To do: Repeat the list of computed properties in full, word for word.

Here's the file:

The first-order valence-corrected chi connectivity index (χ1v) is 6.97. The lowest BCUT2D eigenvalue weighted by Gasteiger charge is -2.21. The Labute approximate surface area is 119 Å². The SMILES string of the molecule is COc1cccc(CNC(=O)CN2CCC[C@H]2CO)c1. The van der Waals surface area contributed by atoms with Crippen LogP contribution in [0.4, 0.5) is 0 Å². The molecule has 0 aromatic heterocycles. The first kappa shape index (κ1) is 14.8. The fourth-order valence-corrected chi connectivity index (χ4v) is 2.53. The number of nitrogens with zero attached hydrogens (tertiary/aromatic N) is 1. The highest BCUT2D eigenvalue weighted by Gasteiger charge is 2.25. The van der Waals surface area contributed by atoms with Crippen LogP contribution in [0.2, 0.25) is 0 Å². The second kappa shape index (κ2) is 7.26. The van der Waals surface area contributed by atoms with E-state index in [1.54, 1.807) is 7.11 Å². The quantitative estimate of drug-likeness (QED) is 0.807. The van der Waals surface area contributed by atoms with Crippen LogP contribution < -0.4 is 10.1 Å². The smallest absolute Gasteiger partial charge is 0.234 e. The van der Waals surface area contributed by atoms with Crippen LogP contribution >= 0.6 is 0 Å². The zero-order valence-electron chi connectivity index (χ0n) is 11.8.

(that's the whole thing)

The first-order valence-corrected chi connectivity index (χ1v) is 6.97. The lowest BCUT2D eigenvalue weighted by Gasteiger charge is -2.21. The Labute approximate surface area is 119 Å². The SMILES string of the molecule is COc1cccc(CNC(=O)CN2CCC[C@H]2CO)c1. The van der Waals surface area contributed by atoms with Crippen LogP contribution in [0.4, 0.5) is 0 Å². The molecule has 0 aromatic heterocycles. The first kappa shape index (κ1) is 14.8. The fourth-order valence-corrected chi connectivity index (χ4v) is 2.53. The number of nitrogens with zero attached hydrogens (tertiary/aromatic N) is 1. The highest BCUT2D eigenvalue weighted by Gasteiger charge is 2.25. The van der Waals surface area contributed by atoms with Crippen LogP contribution in [0.2, 0.25) is 0 Å². The second kappa shape index (κ2) is 7.26. The van der Waals surface area contributed by atoms with E-state index in [1.54, 1.807) is 7.11 Å². The quantitative estimate of drug-likeness (QED) is 0.807. The van der Waals surface area contributed by atoms with Crippen LogP contribution < -0.4 is 10.1 Å². The smallest absolute Gasteiger partial charge is 0.234 e. The van der Waals surface area contributed by atoms with Crippen LogP contribution >= 0.6 is 0 Å². The zero-order valence-electron chi connectivity index (χ0n) is 11.8.